May 20, 2012 Snap rated it really liked it
I've been cleaning out the bookshelves and found A YEAR IN PROVENCE. I know I read this book when it was first published and remembered enjoying Mayle's chronicles of the year he and his wife moved to Provence. I thought it was the perfect weekend read and I was correct! I enjoyed visiting Provence again. There is a certain rhythm to life in Provence. Mayle's sketches of his neighbors, laborers, markets and restaurants; the customs of the country and the pleasure and frustrations of home ownersh ...more
Tanya Nekrasova
May 03, 2015 Tanya Nekrasova rated it it was amazing  ·  review of another edition
Эту книгу можно описать всего двумя словами - "МЕЧТЫ СБЫВАЮТСЯ" :D

Поддавшись порыву, супружеская пара из Англии осуществляет свою давнюю мечту - покупают небольшой фермерский домик на юге Франции в Провансе. Но герои даже не подозревали, что покупка дома обернется настоящей серией приключений. Жить в Провансе не так-то просто, их на каждом шагу будут подстерегать неожиданные открытия, новые знакомства, смешные и нелепые ситуации.

"Год в Провансе" - это потрясающе светлая, очаровательная и смешна
Joan Reeves
Jun 02, 2012 Joan Reeves rated it it was amazing
Part Travelogue; Part Love Letter

I loved this charming book. My interest was stirred by the Russell Crowe film A Good Year which was based on Mr. Mayle's book. The movie is heartwarming, witty, and full of sweet charm, and tjh. Naturally I had to seek out the author of the book from which the movie was adapted. In doing so, I bought all of the other books written by Peter Mayle an ex-patriot Englishman living the life we all want to live in Provence.

Thus I began the first of his books A YEAR IN
JG (The Introverted Reader)
Peter Mayle and his wife finally decide to say goodbye to dreary British weather and move to sunny Provence in France. This book tells about their experiences living in Provence, from the colorful locals to the excellent food to the workmen who come and go like forces of nature.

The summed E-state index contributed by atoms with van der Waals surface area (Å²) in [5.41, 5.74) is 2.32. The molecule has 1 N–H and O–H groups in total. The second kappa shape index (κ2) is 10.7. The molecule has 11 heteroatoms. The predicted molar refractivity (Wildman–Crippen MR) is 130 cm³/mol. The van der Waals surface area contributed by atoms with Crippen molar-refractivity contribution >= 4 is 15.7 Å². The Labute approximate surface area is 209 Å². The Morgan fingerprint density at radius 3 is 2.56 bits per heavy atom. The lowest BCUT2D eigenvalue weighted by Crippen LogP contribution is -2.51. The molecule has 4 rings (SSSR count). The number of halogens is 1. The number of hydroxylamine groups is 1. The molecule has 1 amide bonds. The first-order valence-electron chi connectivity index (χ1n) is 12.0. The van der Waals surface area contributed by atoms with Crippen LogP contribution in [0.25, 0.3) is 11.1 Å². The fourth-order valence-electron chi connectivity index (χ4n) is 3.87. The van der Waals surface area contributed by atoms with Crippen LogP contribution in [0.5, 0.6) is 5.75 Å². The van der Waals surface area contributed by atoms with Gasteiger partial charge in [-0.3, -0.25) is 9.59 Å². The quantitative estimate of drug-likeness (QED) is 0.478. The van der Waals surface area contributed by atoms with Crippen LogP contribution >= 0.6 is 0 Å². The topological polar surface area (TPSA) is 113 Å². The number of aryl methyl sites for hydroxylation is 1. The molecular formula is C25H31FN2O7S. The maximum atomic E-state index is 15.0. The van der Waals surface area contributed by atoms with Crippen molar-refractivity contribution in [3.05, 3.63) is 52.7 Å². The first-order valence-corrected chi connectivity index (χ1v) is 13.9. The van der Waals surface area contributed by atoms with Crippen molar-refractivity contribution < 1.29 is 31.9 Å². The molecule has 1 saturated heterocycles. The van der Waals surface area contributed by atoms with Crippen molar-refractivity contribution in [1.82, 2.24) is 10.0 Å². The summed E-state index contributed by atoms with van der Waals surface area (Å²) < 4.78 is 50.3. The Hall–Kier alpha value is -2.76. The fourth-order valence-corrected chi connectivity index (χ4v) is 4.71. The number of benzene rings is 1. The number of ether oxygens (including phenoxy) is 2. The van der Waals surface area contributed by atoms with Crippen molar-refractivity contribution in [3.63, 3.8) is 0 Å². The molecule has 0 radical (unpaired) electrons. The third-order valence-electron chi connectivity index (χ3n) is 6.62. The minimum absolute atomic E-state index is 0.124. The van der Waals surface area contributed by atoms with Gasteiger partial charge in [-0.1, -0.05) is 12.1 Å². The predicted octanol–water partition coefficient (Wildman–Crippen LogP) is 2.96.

This book had me ready to go on vacation in Provence. Notice that I don't say "move to Provence." I would starve. All those lovingly written descriptions of French food left me cold. I could survive for a week or two thou
Not as funny as he thinks he is. Goes on and on--starry-eyed Anglo-Saxon loose in flinty Province, kept afloat by uncontrollable electricians and incompetent plumbers. And, ultimately, by profits from this best-seller.

Major result of publication, and sequel, has been increase in prices in Auberges and -- worse yet -- doubling the price of nearby Michelin 1, 2 and 3 star restaurants (L'Auberge Procençale; La Bonne Étape: Le Dispason; Méo).
Jul 02, 2015 Susan rated it really liked it  ·  review of another edition
Shelves: audio, nonfiction, 2015
OK, I've had enough. I'm tired of reading how wonderful Provence is - I'm moving!

I loved this story about the people, places, traditions, food, wine, sunshine, seasons, lifestyle, etc. of those living in Provence. Give me a day over there anytime. Would gladly trade the hurrying, stress and impersonal lifestyle we have here.

Peter Mayle sure can tell a wonderful story. I am really enjoying catching up with all his wonderful stories!
❂ Jennifer
One of those beautiful, descriptive memoirs that make me want to sell everything I own for a house in France (or Italy) and a life of tranquility and luxurious food.

Only slightly more wordy review:
Sairam Krishnan
Sep 12, 2015 Sairam Krishnan rated it it was amazing  ·  review of another edition